Monday, 14 October 2013

Connecting Folk

I've been listening to a lot of good music these last couple of months.  And a lot of its classed as folk but I don't want people to immediately think of the Hey Nonny No Morris Dancer stuff, the folk I'm referring to is rooted in all that but its given modern production, and the combination of old an new renders something quite stirring and energetic and beautiful. Now I'm no expert on anything really but this is good tunage. 

Folk and acoustic has its place these days, as it should. With the advent of Mumford & Sons and that sort of folky irish beat (dum dum da-da da-da, repeated fast, you know the one I mean) has established a footing in the mainstream. Avicii's hit Wake Me Up is like Mumford combined with dance. People always liked that beat even if they didn't know it, its a fine beat and folk has known it for a good many years. I actually quite like that track, dance has always sampled so its not really copying. As for Gavin Degraw's Best I Ever Had its got that beat but its plagiaristic of all of the above and more, its a bandwagon-jumpin-on abomination, its awful turn it off. But same beat; James Vincent McMorrow's Sparrow and the Wolf is excellent, don't avoid that.

So lets get to the folkin' point. This is what I've been listening to; Cara Dillon: her voice is pretty beautiful, her album Hill Of Thieves is eloquent and evocative.

I didn't know until after I had listened to it that it won the album of the year at the radio 2 folk awards in 2010. There are numerous collaborations on this including John Smith on guitar on the title track and Seth Lakeman on Spencer the Rover (the only song I know that mentions Rotherham). Both great songs. Now John Smith's album Great Lakes is another good album, his songs are catchy and his guitar playing is excellent and has its own unique style and sound. (Which you will notice straight away on Cara Dillon once you  know it's him) the only problem with this album is that an innocent guitar must have been ruined for the cover.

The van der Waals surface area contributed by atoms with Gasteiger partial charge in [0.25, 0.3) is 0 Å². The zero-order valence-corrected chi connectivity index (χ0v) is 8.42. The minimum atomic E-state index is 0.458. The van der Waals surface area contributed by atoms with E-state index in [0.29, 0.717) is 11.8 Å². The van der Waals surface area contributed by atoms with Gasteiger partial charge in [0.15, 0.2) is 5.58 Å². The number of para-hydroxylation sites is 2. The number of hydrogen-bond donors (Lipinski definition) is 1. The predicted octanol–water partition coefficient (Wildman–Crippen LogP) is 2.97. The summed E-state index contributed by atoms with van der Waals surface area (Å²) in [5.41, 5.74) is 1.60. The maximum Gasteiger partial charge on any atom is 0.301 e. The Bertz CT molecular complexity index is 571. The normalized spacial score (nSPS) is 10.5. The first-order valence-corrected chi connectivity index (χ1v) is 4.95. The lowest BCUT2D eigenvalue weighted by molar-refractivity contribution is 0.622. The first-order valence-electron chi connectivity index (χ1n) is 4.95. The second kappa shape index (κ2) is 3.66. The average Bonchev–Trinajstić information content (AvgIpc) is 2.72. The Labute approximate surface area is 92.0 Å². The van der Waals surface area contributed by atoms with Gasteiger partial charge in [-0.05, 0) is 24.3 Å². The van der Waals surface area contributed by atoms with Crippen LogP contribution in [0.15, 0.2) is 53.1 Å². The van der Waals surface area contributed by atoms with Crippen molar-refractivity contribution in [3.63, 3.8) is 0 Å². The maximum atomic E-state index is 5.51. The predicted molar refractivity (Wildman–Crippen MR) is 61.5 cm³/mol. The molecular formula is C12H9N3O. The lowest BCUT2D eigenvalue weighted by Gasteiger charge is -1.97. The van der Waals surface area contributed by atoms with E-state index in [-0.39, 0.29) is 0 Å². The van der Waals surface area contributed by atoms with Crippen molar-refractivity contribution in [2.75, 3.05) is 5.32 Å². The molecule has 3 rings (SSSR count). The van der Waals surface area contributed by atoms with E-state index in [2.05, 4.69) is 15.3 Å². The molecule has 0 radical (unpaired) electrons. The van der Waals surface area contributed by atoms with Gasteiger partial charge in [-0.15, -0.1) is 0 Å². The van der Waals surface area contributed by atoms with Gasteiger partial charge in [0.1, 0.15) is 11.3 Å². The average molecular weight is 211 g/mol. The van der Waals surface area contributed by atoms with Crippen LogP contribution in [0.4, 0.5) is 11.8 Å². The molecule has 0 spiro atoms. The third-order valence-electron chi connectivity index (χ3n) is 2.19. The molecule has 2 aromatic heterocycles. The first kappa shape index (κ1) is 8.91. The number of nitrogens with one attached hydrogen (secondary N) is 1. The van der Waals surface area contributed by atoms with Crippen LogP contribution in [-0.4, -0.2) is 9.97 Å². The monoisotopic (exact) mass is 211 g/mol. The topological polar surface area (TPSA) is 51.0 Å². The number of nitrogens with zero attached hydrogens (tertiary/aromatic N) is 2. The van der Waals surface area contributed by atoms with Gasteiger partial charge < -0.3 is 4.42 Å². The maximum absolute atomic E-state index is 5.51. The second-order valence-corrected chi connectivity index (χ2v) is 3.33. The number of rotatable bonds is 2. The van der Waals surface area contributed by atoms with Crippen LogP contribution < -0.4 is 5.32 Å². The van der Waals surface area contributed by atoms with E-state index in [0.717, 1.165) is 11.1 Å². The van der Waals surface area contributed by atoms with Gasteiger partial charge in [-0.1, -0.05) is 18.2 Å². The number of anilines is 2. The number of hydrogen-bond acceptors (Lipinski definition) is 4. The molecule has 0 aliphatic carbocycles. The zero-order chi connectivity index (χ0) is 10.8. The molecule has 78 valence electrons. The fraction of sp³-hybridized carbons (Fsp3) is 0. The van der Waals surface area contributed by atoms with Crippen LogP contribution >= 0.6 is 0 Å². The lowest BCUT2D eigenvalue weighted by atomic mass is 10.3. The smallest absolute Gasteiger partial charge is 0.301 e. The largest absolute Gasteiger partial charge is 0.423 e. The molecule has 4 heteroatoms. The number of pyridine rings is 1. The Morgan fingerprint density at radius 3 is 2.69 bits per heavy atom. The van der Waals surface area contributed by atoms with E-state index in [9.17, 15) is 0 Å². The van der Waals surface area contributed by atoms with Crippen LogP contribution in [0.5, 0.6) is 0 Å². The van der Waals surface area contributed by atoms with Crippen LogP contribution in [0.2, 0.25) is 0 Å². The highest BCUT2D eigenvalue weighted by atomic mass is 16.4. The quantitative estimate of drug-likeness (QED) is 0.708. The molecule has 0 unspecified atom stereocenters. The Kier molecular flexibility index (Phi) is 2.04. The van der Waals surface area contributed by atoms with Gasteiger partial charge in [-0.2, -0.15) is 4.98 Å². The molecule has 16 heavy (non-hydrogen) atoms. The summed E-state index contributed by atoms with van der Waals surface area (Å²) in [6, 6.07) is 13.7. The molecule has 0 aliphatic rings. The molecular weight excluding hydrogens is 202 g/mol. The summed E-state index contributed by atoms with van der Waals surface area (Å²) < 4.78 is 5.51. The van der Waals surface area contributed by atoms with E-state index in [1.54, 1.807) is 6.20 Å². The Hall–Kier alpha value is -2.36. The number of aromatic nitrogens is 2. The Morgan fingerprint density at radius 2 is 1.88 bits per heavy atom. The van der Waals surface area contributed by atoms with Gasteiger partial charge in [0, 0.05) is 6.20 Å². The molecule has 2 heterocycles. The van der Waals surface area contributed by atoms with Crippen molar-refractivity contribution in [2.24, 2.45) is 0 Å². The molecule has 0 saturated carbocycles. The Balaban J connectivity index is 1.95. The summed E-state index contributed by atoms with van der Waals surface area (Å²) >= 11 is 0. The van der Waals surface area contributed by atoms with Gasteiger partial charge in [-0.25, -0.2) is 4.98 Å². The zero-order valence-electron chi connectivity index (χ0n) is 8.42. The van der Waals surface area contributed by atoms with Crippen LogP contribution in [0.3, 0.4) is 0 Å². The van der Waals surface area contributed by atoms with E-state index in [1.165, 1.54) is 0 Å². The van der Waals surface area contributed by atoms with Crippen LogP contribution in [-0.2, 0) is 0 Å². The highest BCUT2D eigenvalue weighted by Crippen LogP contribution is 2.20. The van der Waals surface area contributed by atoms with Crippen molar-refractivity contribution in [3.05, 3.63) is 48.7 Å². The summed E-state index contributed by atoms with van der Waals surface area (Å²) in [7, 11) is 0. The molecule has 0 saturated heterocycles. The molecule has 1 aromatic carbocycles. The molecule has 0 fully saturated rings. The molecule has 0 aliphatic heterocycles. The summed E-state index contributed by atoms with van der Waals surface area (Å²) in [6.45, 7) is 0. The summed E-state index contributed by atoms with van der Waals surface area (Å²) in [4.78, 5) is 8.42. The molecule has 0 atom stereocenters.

Now to Seth. I saw Seth Lakeman at Scunthorpe Baths Hall about a year ago. This was my starting point in folk. To be honest I just wanted to go to a gig (any gig) because I'd moved into town and the Baths Hall was new. So I saw Seth Lakeman on the bill and watched this excellent live version of Race To Be King to see what he was like.

I was sold and the tickets were bought. This guy is an accomplished musician and songwriter firmly grounded in the stories and heritage of the country. He was excellent live, one of my top 3 gigs I think, they even had a hammer and anvil (a full anvil!) as part of the percussion.

Seth has recently joined a collective known as The Full English. In fact their Self-Titled Album has just been released. They were created to produce a full album from the Full English itself: The Vaughan Williams Memorial Library. The Library is The worlds largest FREE digital archive of English Traditional Folk Music and Dance Tunes. Check it out follow the link if you are interested. A place to be inspired and absorbed. Its not what I would call a folk super-group (although it is) because that word doesn't seem quite right for folk, a super-troupe perhaps.
The Line up:-

  • Fay Hield - Commissioned with creating the album, Vocals
  • Nancy Kerr - Fiddle, Vocals
  • Seth Lakeman - Vocals and anything with Strings, seriously
  • Martin Simpson - Guitar (from Scunthorpe so instant legend status)
  • Sam Sweeney - Fiddle
  • Rob Harbron - Concertina
  • Ben Nicholls - Double Bass (he played with Seth at the Baths Hall and On Cara Dillons album and he's in that video above as well)

Its a great album. I love old songs given a modern production. Apparently they each dived into the archive and found the stuff they like and then pulled it all together. You couldn't go far wrong for a folk starting point. 

As a final connection Martin Simpson's intricate playing of the guitar reminds me of John Martyn and didn't John Martyn punch Sid Vicious for heckling him. It seems Folk has connected with Punk as well...

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